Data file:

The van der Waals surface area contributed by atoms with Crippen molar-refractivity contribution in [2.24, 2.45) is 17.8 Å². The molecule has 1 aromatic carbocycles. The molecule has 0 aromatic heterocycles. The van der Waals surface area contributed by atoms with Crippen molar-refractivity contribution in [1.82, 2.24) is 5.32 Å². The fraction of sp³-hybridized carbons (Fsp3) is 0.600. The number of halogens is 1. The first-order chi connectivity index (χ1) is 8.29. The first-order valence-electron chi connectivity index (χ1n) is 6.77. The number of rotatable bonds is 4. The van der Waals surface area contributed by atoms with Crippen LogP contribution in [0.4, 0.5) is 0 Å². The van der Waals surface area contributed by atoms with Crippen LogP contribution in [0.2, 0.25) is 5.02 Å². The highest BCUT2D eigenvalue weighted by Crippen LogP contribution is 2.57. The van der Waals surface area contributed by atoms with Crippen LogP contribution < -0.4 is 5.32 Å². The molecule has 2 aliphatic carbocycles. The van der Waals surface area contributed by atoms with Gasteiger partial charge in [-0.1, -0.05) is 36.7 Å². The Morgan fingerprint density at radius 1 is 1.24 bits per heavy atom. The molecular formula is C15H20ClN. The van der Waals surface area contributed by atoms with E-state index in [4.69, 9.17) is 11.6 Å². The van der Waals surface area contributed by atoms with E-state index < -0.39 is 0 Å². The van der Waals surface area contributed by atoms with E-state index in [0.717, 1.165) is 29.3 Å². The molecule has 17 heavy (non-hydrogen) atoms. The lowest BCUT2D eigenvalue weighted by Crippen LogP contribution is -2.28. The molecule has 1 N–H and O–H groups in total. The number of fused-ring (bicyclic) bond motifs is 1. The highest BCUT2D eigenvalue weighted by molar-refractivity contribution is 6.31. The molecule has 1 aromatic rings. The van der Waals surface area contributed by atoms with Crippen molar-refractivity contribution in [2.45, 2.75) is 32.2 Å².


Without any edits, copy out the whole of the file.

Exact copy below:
The van der Waals surface area contributed by atoms with Crippen molar-refractivity contribution in [2.24, 2.45) is 17.8 Å². The molecule has 1 aromatic carbocycles. The molecule has 0 aromatic heterocycles. The van der Waals surface area contributed by atoms with Crippen molar-refractivity contribution in [1.82, 2.24) is 5.32 Å². The fraction of sp³-hybridized carbons (Fsp3) is 0.600. The number of halogens is 1. The first-order chi connectivity index (χ1) is 8.29. The first-order valence-electron chi connectivity index (χ1n) is 6.77. The number of rotatable bonds is 4. The van der Waals surface area contributed by atoms with Crippen LogP contribution in [0.4, 0.5) is 0 Å². The van der Waals surface area contributed by atoms with Crippen LogP contribution in [0.2, 0.25) is 5.02 Å². The highest BCUT2D eigenvalue weighted by Crippen LogP contribution is 2.57. The van der Waals surface area contributed by atoms with Crippen LogP contribution < -0.4 is 5.32 Å². The molecule has 2 aliphatic carbocycles. The van der Waals surface area contributed by atoms with Gasteiger partial charge in [-0.1, -0.05) is 36.7 Å². The Morgan fingerprint density at radius 1 is 1.24 bits per heavy atom. The molecular formula is C15H20ClN. The van der Waals surface area contributed by atoms with E-state index in [4.69, 9.17) is 11.6 Å². The van der Waals surface area contributed by atoms with E-state index < -0.39 is 0 Å². The van der Waals surface area contributed by atoms with E-state index in [0.717, 1.165) is 29.3 Å². The molecule has 17 heavy (non-hydrogen) atoms. The lowest BCUT2D eigenvalue weighted by Crippen LogP contribution is -2.28. The molecule has 1 N–H and O–H groups in total. The number of fused-ring (bicyclic) bond motifs is 1. The highest BCUT2D eigenvalue weighted by molar-refractivity contribution is 6.31. The molecule has 1 aromatic rings. The van der Waals surface area contributed by atoms with Crippen molar-refractivity contribution in [2.45, 2.75) is 32.2 Å².